Pope Francis Visits Mexico: Significance of His Planned Encounters in Chiapas

sinembargo: Francisco Ortiz Pinchetti

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I am convinced that the visit of Pope Francis to Mexico, which starts in one week, will leave a mark on our country. Contrary to what the sceptics think, the presence of the Argentinian pontiff who is the first Jesuit and first Latin American to occupy San Pedro’s throne, will have an unprecedented impact on the spirit of the people through his humble manner, the simplicity of his message and his peculiar charisma. He is going to surprise us.

Personally, I am filled with great expectation regarding the event. I think that the central message of his visit will mean a shift for the church, particularly, in terms of evangelism to the poor. Since the agenda of his trip to Mexico was announced, I was struck by his interest in going to Chiapas, particularly to San Cristobal de las Casas, to meet with the indigenous communities. I was further struck when the Pope himself confirmed in an interview that this particular part of his visit had been decided by him personally.

Few people know that during the early seventies, as young 33-year-old, Jorge Mario Bergoglio was in the highlands of Chiapas. It was soon after being ordained as a Priest (1969) and before being appointed as Provincial Superior of the Society of Jesus in Argentina (1973-1979); he visited the Jesuit mission of Bachajón, founded in 1958, which was a Tzotzil-Tzeltal community in Altos de Chiapas. His fellow co-religionists, who started this mission as charity, relief work, had inevitably moved towards a commitment to liberation theology.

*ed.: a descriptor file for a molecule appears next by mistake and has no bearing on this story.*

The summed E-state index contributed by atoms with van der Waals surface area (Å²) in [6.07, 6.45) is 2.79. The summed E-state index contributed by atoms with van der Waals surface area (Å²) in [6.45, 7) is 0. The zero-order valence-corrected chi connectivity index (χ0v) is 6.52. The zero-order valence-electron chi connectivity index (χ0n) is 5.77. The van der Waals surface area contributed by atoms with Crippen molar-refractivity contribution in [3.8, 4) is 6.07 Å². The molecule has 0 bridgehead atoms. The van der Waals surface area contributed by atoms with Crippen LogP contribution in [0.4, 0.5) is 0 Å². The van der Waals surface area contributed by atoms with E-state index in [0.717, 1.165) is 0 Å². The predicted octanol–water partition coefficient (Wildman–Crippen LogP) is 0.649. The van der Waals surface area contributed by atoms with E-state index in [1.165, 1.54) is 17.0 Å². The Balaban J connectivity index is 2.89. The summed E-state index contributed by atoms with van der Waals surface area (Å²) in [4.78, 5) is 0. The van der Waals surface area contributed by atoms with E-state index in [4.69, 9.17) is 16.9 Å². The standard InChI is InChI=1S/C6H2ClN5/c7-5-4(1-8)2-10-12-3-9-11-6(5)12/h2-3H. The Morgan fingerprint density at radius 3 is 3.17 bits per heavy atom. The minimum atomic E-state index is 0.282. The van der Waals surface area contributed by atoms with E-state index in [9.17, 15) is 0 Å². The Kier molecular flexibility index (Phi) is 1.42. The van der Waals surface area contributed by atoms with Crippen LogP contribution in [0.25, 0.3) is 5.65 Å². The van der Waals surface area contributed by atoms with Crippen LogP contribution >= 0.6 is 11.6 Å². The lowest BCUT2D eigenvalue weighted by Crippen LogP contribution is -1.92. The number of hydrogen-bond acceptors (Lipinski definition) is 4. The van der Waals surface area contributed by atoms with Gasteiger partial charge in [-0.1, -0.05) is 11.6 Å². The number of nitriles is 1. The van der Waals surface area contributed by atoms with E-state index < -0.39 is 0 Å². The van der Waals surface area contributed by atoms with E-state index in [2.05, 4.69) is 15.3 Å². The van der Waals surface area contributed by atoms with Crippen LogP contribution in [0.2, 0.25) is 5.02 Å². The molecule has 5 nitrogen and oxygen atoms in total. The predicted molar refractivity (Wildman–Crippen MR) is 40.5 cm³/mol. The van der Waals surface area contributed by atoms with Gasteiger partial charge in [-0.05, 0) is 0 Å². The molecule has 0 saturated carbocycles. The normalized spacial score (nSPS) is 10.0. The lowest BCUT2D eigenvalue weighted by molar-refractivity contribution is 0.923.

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This transition began at the arrival of Bishop Samuel Ruiz Garcia at the Diocese of San Cristobal. The Jesuits became increasingly active in their participation with diocesan priests and catechists and Marists raising awareness of indigenous communities. As a result, this led firstly to the creation of the First “Fray Bartolome de las Casas” Indigenous Congress in the old royal city in October 1974 and secondly, 20 years later it would leaven the armed uprising of January 1, 1994.

Father Begoglio shared their pastoral preference for the poor. Between 1967 and 1970 he studied theology at the Faculty of Theology at the Superior College of San Jose (Colegio Maximo) in the Argentinian city of San Miguel. During his time there he was deeply influenced in his thinking about ‘discipleship’ by none other than Jesuit theologian, Juan Carols Scannone, founder of liberation philosophy and the theology of the people (an autonomous Argentinian stream of liberation theology).

Although there is no detailed record referring to it, during his brief stay in Chiapas the current Pope would have come to know first-hand about the dramatic reality of the Tzotzil, Tzeltal, Chol, and Tojolabal people living in extreme poverty as victims of injustice, segregation, dispossession of their land and discrimination. Perhaps he lived with other priests such as Mardonio Morales, totally devoting themselves to social works and defence of indigenous rights. It is a fact that such an experience has touched him.